The Oakland Museum of California is the jam. A few weeks back Barb & I hit up there First Friday for a chill night of California history (past and the rapidly evolving present), ecology (from the wetlands to the Sierras), and dancing to the oldies (Do the twist, again!). Ok, we didn’t participate in the dancing to the oldies but a lot of folks did which was a beautiful thing to see and experience, especially since it happens in our backyard of Downtown Oakland.
So here we are again, back at the Oakland Museum to come hear Nikki Giovanni speak at a free, first-come-first-serve, complete with complimentary snacks and coffee in celebration of National Library Week. Holler, Oakland!
And Oakland hollers back with a packed line waiting to get in and a mix of folks patiently waiting for a chance to experience Ms. Giovanni (a fellow Gemini Poet). I should note that I do not know Nikki Giovanni’s work but I do know the name. It feels like I always have, even before I started writing poetry, and that made me even more eager to see if Nikki Giovanni, the Poet, lived up to the hype of Nikki Giovanni, the Personality.
Happy to say that Yes! Ms. Giovanni exceeds the hype. She leapt right into the fray with commentary on the Democratic race and had pointed remarks for both candidates. But as to the questions of who will win it all in 2008, Ms. Giovanni summed it up with this-
“What the hell does it matter? We’re colored, we’ll survive anything.”
Earlier it was announced that Ms. Giovanni could only stay until the Museum closed for book signings but she threw that to the curb announcing that she would sit on the sidewalk all night if need be to sign every book in the place. “I ain’t afraid of Oakland,” she sated instantly winning over the full house.
We only got to hear three or four poems but the night was packed with personal anecdotes celebrating survival and art. Every story masterfully laid out in rich detail, historical perspective, and the proper language for the proper moment. If the story was critical, the language was heated. If the story was lighthearted, the language was joyous. And if the story was crass, the language was hella crassed and unapologetic.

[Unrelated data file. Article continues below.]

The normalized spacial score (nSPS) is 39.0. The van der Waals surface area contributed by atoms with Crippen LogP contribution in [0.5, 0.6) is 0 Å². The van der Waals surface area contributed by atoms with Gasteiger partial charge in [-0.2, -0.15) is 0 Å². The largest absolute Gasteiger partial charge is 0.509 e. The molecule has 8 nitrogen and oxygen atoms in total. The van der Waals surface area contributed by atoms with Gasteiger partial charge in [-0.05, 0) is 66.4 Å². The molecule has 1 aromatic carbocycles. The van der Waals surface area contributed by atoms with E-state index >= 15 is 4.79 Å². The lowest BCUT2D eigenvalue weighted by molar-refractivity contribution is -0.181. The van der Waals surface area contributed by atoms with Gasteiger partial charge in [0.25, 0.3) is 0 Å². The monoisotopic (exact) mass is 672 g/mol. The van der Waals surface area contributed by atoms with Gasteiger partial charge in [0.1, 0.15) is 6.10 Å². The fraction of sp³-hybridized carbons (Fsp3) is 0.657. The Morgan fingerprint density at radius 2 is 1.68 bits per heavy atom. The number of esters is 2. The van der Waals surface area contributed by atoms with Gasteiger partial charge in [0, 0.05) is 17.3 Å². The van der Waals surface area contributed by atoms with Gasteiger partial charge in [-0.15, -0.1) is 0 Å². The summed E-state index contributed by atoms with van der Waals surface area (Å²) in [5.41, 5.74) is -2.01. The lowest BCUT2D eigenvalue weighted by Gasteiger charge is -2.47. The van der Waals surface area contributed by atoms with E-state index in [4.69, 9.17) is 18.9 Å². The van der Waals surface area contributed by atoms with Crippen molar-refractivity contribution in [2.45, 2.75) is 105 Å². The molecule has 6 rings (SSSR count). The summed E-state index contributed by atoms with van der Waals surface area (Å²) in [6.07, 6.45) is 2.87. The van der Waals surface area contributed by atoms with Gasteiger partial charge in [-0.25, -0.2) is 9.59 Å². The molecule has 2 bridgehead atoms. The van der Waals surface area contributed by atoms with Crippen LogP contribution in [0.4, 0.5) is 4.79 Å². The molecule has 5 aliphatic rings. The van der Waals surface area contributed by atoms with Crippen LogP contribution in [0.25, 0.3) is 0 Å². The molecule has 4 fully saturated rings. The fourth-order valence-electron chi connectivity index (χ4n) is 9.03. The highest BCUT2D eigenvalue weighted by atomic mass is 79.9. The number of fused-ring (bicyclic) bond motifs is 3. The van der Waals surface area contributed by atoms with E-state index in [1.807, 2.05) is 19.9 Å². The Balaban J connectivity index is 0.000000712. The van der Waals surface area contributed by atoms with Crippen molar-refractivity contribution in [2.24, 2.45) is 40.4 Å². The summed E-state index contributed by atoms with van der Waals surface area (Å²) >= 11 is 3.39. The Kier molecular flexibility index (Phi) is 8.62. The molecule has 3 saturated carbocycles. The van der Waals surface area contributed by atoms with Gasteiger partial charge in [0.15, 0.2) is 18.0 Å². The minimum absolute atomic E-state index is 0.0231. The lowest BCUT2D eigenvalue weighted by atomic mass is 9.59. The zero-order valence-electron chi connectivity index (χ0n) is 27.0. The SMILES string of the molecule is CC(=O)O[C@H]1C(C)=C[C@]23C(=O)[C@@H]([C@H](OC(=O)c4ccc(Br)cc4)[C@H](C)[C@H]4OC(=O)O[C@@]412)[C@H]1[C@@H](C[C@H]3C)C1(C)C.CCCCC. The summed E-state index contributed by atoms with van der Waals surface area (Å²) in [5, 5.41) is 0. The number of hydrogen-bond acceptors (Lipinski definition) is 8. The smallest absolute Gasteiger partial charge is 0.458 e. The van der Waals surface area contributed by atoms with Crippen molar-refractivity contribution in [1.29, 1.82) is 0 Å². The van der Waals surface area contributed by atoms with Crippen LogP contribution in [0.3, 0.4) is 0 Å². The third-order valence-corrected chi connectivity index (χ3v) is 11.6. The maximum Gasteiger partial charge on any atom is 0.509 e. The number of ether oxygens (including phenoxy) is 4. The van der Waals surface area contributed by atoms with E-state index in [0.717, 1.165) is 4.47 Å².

This stance of direct language reflects the seriousness that an orator must bring if they are to be a bridge of experience, a link between the vanguard of struggle and the next wave that must continue the struggle. The choice of story to connect the generations acts as the conscious of the present. Nikki Giovanni is that bridge and that conscious.
A short Q&A brought an interesting array of perspectives. An Oakland great-grandmother wanted to know if Ms. Giovanni planned to publish more children’s books. (Yes, a variation of Aesop’s Fables and a Children’s History of Rap where Giovanni traces the roots of rap all the way to the formation of opera and the Greek chorus.) A young Black male asked for more insight into black feminism. (Giovanni answered that that question would take up the whole night. I was wondering if the young man was listening to how Nina Simone, Rosa Parks, and Giovanni’s mother and sister where the core of the evening’s conversation.)
For me, the most interesting question came from a Black woman writer asking if Ms. Giovanni could speak, as a writer and a distinguished professor of writing, on the differences between the difference between today’s and yesterday’s Black Lit. Ms. Giovanni responded with some joy, commenting on how glad she was to see Black writers on bookshelves and also seeing entire sections of bookstores dedicated to them. She also remarked on how today’s writer-of-color can deal with an agent or bookstore owner of similar background, a luxury Ms. Giovanni didn’t have as an emerging voice. She also hoped that more writers would take advantage of these opportunities to generate work in their own distinct voice (“Why write in another person’s voice if that person doesn’t like you in the first place?”) of their own personal histories, no matter how challenging it may be, (“Anytime you tell the truth, it’s painful.”) and then to get those stories out to the community (“Your job is to find someone who loves you.”).
“The young writers need to know that there are stories to be told. The story of who we are should be told. It is, after all, an American story.”